Fallout 3: Post-Apocalyptic Fun

26 Nov 2008

War. War never changes.

You know, except when it does.

Fallout 3 was made by Bethesda Software. They, for the memory impaired, created Oblivion. Some have accused F3 of being Oblivion with guns. That, I think, misses the target. The difference between the two games is one of awesomeness. That is to say, Fallout 3 awesome. And there was no guarantee that it would be. After all, after the nuclear holocaust one could easily say “Oh, there isn’t a lot left of the world” and have vast empty spaces. Sure, it would be pretty, but I don’t really know if that is the world to be playing a video game in.

Now yes, the Capital Wasteland it takes place in is the post-apocalyptic D.C. area, but it certainly isn’t empty. Scattered around the area are hundreds of people trying to survive. From the relative ordinary such as Big Town (where a rag-tag group is barely surviving) and Agetha (who likes the violin) to the downright insane like The Family and Andale. Not to mention everything in between.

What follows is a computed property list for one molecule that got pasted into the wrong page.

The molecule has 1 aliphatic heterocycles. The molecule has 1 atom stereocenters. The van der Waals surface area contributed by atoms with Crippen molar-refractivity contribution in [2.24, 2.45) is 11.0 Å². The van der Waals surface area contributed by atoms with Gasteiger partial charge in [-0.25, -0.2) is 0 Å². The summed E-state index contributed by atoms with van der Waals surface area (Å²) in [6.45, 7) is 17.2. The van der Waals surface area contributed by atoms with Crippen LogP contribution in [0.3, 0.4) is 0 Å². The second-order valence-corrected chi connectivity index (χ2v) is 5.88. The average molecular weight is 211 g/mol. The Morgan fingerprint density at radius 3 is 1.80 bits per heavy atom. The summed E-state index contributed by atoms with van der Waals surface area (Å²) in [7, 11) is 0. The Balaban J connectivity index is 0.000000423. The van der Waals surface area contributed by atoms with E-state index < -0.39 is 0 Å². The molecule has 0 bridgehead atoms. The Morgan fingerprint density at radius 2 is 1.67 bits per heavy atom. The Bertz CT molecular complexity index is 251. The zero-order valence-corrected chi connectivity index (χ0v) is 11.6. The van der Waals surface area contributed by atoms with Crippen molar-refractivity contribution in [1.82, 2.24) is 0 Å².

You don’t have to come across it all and won’t if you strictly follow the game’s main plot. In fact, the storyline of Vault 101 should take about ten hours and show you only a dozen of the locations in the game. Yes, those places have some interesting bits (I especially liked Liberty Prime: “Communism equals failure”), but the game doesn’t come into its own without some random exploration of the Fallout 3 world.

Which brings us to a point I can’t come to terms with. My problem with Oblivion was that the world was too open. There was too much to do and not enough focus. Strange, then, that I’m praising the same aspect of F3. I can’t entirely explain it, except to say that Oblivion never captivated me and Fallout 3 did so constantly.

Fallout 3 isn’t perfect.

  • The writing sucks. I try not to waste my time with poorly written books. I hated The Happening because of the stilted dialogue and flat writing. And Fallout 3 may be just as bad as M. Night Shyamalan.
  • The game is buggy. Companions have no difficulty following you on a flat plain, but moving over debris makes them lose their mind. Sometimes the graphics will spasm (first time it happened, I thought I might be having a stroke). Enemies can disappear, fly, and teleport.
  • It is a sandbox game that nudges you to follow the main plot, only to completely end the game once the main plot is over.
  • It isn’t Fallout 2.

But even amidst all these imperfections, I found myself having fun. I had fun for many hours and got to see a lot of the game that Bethesda designed. And, like many of the games in my collecton, I’m done with it. I don’t know how many hours I logged on it. Somewhere around 40, I’m sure. So I spent some time with enjoyment and Bethesda got my money.

Sounds like a win-win to me.